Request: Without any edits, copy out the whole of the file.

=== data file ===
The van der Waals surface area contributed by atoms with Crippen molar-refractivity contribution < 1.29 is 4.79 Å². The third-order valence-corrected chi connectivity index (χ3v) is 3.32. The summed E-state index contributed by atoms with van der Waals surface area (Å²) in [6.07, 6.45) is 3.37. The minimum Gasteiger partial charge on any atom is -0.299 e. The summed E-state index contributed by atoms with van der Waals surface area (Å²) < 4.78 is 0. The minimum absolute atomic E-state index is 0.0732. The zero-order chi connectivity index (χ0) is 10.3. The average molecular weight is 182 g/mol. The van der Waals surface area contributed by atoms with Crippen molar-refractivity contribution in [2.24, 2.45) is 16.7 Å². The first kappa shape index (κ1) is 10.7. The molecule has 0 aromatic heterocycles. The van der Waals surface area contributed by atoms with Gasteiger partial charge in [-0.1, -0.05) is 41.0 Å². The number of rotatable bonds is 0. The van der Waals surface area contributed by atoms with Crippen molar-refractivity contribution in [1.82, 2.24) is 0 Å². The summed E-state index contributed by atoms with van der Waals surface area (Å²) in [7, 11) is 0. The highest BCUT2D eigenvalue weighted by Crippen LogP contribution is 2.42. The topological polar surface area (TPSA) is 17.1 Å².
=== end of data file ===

The van der Waals surface area contributed by atoms with Crippen molar-refractivity contribution < 1.29 is 4.79 Å². The third-order valence-corrected chi connectivity index (χ3v) is 3.32. The summed E-state index contributed by atoms with van der Waals surface area (Å²) in [6.07, 6.45) is 3.37. The minimum Gasteiger partial charge on any atom is -0.299 e. The summed E-state index contributed by atoms with van der Waals surface area (Å²) < 4.78 is 0. The minimum absolute atomic E-state index is 0.0732. The zero-order chi connectivity index (χ0) is 10.3. The average molecular weight is 182 g/mol. The van der Waals surface area contributed by atoms with Crippen molar-refractivity contribution in [2.24, 2.45) is 16.7 Å². The first kappa shape index (κ1) is 10.7. The molecule has 0 aromatic heterocycles. The van der Waals surface area contributed by atoms with Gasteiger partial charge in [-0.1, -0.05) is 41.0 Å². The number of rotatable bonds is 0. The van der Waals surface area contributed by atoms with Crippen molar-refractivity contribution in [1.82, 2.24) is 0 Å². The summed E-state index contributed by atoms with van der Waals surface area (Å²) in [7, 11) is 0. The highest BCUT2D eigenvalue weighted by Crippen LogP contribution is 2.42. The topological polar surface area (TPSA) is 17.1 Å².